Antibodies: from novel repertoires to defining and refining the structure of biologically important targets.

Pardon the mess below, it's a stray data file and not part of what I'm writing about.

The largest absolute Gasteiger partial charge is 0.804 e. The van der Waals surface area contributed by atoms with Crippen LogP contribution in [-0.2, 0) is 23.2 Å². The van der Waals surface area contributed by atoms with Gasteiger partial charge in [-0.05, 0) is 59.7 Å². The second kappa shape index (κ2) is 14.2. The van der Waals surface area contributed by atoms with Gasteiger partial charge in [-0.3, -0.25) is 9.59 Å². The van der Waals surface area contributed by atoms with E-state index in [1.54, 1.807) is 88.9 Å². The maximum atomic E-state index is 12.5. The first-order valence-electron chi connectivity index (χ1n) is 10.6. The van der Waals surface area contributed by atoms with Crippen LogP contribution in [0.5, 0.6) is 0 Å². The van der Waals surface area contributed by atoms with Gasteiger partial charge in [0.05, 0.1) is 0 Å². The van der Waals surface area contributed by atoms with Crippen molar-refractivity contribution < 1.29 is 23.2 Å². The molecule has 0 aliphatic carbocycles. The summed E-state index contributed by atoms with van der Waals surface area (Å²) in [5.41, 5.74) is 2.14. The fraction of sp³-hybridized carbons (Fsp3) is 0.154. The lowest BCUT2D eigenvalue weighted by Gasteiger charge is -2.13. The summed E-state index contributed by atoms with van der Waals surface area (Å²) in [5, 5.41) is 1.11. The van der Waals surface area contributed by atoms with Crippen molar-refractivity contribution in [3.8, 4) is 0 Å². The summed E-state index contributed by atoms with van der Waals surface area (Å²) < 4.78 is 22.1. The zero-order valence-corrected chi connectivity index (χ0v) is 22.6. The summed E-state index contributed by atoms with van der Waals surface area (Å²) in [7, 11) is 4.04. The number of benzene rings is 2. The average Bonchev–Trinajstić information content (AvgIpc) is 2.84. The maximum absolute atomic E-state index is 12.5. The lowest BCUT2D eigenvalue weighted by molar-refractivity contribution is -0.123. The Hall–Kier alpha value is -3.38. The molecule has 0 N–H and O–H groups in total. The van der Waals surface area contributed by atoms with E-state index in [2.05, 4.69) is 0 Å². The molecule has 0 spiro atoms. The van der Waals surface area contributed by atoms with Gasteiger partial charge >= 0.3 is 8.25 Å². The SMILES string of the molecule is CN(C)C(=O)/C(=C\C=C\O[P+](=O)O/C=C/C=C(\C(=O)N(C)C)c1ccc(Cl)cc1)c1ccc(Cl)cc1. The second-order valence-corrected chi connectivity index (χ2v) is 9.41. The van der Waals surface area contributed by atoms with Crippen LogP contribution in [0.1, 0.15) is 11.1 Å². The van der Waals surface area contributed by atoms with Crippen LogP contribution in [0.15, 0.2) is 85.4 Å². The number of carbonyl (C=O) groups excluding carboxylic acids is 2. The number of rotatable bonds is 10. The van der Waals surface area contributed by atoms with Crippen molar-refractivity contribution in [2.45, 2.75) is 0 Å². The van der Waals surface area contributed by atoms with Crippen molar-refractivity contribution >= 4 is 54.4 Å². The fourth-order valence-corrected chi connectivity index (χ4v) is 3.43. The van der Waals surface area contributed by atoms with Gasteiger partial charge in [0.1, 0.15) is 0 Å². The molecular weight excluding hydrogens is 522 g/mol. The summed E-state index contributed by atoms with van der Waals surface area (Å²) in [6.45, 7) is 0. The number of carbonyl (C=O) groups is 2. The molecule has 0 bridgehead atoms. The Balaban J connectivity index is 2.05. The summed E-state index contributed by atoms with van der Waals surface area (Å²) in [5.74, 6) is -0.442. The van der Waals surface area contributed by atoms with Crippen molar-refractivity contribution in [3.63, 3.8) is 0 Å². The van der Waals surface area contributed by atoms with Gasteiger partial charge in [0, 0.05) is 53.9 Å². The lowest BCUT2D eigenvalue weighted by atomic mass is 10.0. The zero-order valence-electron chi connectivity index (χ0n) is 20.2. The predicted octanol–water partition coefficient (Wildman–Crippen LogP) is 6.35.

Antibodies represent a highly successful class of molecules that bind a wide-range of targets in therapeutic-, diagnostic- and research-based applications. The antibody repertoire is composed of the building blocks required to develop an effective adaptive immune response against foreign insults. A number of species have developed novel genetic and structural mechanisms from which they derive these antibody repertoires, however, traditionally antibodies are derived from human, and rodent sources. Due to their high-value therapeutic, diagnostic, biotechnological and research applications, much innovation has resulted in techniques and approaches to isolate novel antibodies. These approaches are bolstered by advances in our understanding of species immune repertoires, next generation sequencing capacity, combinatorial antibody discovery and high-throughput screening. Structural determination of antibodies and antibody-antigen complexes has proven to be pivotal to our current understanding of the immune repertoire for a range of species leading to advances in man-made libraries and fine tuning approaches to develop novel antibodies from immune-repertoires. Furthermore, the isolation of antibodies directed against antigens of importance in health, disease and developmental processes, has yielded a plethora of structural and functional information. This review highlights the significant contribution of antibody-based crystallography to our understanding of adaptive immunity and their application to providing critical information on a range of human-health related indications.

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